What would you have thought would be the wake-up call for these people who thought they were his “family”? Do you think there was a point where they should have realized that things were spiraling out too far?
JEFF: I think once you’re really deep in something, it’s all relative. I think human experience is all relative. For these people, they were in it so long and they were on so much acid and were so exhausted all the time. It’s such a hard question to answer. When you are in it and “under water,” there is nothing else to hold onto. It feels normal.
Beyond MANSON’S LOST GIRLS, what other projects have you been working on that may be coming out?
JEFF: I did a film last year called “The Boy Downstairs,” starring Zosia Mamet, that I am excited about. It was a very fun shoot. It’s about Zosia’s character moves to New York and moves into an apartment that happens to be above her ex-boyfriend, played by Matthew Shear — great guy and great actor. It’s kind of a love/romantic-comedy where hilarity ensues. Sophie Brooks wrote and directed it. I’m excited for the release of that movie. I am also doing a play in L.A. in May called “Gruesome Playground Injuries.” That’s a fun title. The play is about nine different instances of a couple knowing each other over 35 years. The first scene of the play is when the character are 8 years old in a nurse’s office in elementary school and comes around randomly throughout the years until it ends up with the last scene of them at 35 talking to each other. So it’s kind of this story of this guy who is so in love with this girl and he kind of won’t acknowledge it. It’s a great play by Rajiv Joseph, who wrote the play Robin Williams did on Broadway called “Bengal Tiger” — another great play. I also just did an episode of ROSEWOOD, where my friend Anna Konkle is one of the leads on it. I did a few days on that a couple months ago. That was very fun also.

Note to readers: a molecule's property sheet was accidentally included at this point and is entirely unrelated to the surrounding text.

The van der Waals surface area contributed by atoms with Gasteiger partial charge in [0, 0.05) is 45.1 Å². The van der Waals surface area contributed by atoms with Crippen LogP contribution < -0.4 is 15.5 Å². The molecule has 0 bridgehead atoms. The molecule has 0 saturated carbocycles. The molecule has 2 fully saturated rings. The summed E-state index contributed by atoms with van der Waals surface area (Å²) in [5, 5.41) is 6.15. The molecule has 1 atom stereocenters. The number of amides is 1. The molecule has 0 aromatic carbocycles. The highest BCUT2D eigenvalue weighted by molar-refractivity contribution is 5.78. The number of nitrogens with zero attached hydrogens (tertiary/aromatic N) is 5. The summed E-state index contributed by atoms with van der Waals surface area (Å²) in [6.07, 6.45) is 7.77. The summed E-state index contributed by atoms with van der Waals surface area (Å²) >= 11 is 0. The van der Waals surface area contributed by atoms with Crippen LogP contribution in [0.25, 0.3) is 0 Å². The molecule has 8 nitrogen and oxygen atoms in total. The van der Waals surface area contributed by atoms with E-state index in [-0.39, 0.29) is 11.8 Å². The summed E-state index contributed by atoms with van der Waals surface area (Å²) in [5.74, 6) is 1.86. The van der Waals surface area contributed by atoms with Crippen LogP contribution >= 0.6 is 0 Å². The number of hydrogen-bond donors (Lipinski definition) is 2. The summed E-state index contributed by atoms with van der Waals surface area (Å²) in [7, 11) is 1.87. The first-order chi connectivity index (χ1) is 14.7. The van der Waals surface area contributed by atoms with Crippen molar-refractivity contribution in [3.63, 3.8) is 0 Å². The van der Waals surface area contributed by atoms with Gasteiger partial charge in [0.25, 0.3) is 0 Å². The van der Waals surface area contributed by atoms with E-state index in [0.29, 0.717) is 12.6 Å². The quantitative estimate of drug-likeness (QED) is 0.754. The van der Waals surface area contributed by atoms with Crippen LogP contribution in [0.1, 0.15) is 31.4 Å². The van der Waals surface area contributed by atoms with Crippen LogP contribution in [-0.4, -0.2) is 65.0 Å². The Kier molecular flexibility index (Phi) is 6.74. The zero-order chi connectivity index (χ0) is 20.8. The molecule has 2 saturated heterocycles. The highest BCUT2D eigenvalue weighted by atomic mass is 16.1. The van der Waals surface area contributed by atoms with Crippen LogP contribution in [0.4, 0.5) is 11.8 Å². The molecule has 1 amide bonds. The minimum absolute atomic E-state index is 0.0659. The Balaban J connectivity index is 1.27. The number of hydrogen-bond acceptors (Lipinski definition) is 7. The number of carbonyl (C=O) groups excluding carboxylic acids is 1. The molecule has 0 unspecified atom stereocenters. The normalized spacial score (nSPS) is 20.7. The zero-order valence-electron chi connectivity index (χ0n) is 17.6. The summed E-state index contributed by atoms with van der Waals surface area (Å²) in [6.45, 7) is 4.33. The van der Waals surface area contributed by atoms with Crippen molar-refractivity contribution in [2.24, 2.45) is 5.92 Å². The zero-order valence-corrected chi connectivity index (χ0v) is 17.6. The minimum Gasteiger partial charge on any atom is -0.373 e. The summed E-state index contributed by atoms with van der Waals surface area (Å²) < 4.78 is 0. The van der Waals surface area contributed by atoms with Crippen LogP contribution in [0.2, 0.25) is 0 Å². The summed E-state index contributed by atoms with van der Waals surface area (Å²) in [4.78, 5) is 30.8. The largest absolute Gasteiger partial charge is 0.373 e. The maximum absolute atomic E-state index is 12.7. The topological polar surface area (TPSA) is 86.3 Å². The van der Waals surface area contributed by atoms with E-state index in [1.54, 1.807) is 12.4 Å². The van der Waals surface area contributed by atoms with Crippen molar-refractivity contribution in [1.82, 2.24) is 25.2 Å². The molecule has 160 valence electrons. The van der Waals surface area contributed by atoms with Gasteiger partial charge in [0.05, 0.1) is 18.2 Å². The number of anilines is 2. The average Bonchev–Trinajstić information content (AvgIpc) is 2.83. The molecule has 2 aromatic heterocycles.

To see Jeff’s complex performance and to understand just how Manson’s world spiral out of control to the point it actually imploded, be sure to tune in for the premiere of MANSON’S LOST GIRLS on Saturday, February 6th at 8:00 p.m. on Lifetime. Then be sure to catch Jeff in the upcoming play “Gruesome Playground Injuries” if you can in Los Angeles this May!